Helpful Hints Irish Genealogy Women

Mrs. John Smith – Why It’s so Hard to Find Information about Female Ancestors

MI-Irish-womens-liberation-movement
mm
Written by Jayne McGarvey

Do you sometimes look at your family tree and wonder why it can be so difficult to find out any information about your female ancestors?

Once married they often simply disappear until a small death notice is discovered. On many occasions this only refers to them as “the wife of …”.

Changes of the legal status of women and changes in society’s attitudes about women throughout the world will, in many cases, define how and where you can find information about the ladies in your ancestry.

Not all countries changed legislation at the same time – so where your ancestor lived at any given time during their life can greatly affect the documentation and information you are likely to find. Their level of wealth can also affect the documentation and information you are able to find.

In many societies, as legislation and attitudes changed, it was often the young and the rich who embraced the new attitudes.  The more mature individuals and many individuals with deep religious convictions rejected new changes until forced to do otherwise.  The poor could simply not afford them!

Sarah Collingwood BFRC Scanned June 22, 2004 Accession # 32.351.397 Chandler Collection box 5 of 8 Archival Intern Project Fuji SUPERIA 100 film type * * * * * Altered 09/15/2005 by Melissa Allen, BFRC Levels 1: Shadows 0, Midtones 1.20, Highlights 214 Curves (RBG Channel): Input 176, Output 208 Levels 2: Shadows 0, Midtones 0.84, Highlights 254

Image by The Henry Ford and used under Creative Commons License

In Ireland it was not until the Married Women’s Property Act of 1870 that married women were allowed to inherit property in their own right and be able to take court action on their own behalf. This Act provided married women in the UK with a separate legal identity from their husbands for the first time.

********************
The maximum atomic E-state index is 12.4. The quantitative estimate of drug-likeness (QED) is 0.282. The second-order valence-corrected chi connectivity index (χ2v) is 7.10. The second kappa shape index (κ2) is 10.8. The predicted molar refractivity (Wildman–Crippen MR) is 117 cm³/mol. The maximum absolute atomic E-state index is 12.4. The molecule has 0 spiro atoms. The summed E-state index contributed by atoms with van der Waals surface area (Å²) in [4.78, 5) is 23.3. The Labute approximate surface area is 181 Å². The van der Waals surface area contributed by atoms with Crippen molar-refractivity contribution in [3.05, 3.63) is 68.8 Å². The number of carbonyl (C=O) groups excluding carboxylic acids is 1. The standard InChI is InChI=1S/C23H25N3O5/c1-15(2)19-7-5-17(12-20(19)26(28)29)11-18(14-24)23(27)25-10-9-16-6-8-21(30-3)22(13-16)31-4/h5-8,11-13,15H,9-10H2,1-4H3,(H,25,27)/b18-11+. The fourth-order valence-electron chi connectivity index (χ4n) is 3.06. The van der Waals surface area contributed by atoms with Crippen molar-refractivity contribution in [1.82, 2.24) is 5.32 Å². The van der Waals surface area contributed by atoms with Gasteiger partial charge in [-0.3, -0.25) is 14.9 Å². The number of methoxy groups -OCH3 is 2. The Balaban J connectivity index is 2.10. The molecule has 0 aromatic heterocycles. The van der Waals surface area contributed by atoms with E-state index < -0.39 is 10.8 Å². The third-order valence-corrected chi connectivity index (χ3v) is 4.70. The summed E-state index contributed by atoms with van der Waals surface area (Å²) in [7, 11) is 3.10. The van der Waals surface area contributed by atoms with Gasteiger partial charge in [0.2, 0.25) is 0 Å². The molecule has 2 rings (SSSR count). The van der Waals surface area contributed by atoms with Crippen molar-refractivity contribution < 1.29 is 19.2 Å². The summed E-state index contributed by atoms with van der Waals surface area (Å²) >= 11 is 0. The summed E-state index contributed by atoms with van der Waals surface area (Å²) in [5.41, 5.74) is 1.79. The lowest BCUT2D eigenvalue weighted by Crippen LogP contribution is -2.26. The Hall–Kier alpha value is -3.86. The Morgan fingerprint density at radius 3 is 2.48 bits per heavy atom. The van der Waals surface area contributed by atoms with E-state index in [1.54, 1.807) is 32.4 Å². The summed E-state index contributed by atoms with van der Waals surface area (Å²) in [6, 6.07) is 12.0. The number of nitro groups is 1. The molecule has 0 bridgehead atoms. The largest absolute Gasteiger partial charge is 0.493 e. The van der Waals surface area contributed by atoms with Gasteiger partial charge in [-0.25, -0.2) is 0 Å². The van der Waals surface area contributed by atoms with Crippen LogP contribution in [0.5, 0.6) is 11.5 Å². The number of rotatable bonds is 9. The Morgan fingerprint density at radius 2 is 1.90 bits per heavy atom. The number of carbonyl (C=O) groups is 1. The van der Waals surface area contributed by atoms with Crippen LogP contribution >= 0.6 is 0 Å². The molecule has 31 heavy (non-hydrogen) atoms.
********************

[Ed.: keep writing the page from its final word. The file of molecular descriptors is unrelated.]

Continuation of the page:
The earlier 1865 Married Women’s Property Act had begun the process by permitting married women to sue their husbands if they were abandoned or separated.

When you look carefully at many wills written prior to this time period, not just in Ireland but all over the world, you may note that many of the wills that left married women’s property, money, or goods stipulated that the inheritance was to be free from the control of the women’s husbands.  Without this stipulation any property, money, even earnings were legally owned by a women’s husband and not herself.  In fact it was not until the 1957 Married Women’s Status Act that wives in the UK became responsible for their own debts!

Knowing which legislation was in force where and when can be a very useful tool in your genealogy box.  Keep a file of the prime legislative dates where your ancestors lived it may save you a lot of time when it comes to deciding where are the best places to looks for records pertaining to your ancestors.

HAPPY HUNTING


Want help with your research? Contact helpers like Jayne or post a request to our community of experts today!

mail

The Best Genealogy Newsletter... For Free.

Tens of thousands of researchers love our weekly newsletter and we think you will too. Subscribe to our newsletter and stay up to date on the latest genealogy tips and tricks. 

Congrats! You're awesome. You've successfully subscribed to our newsletter.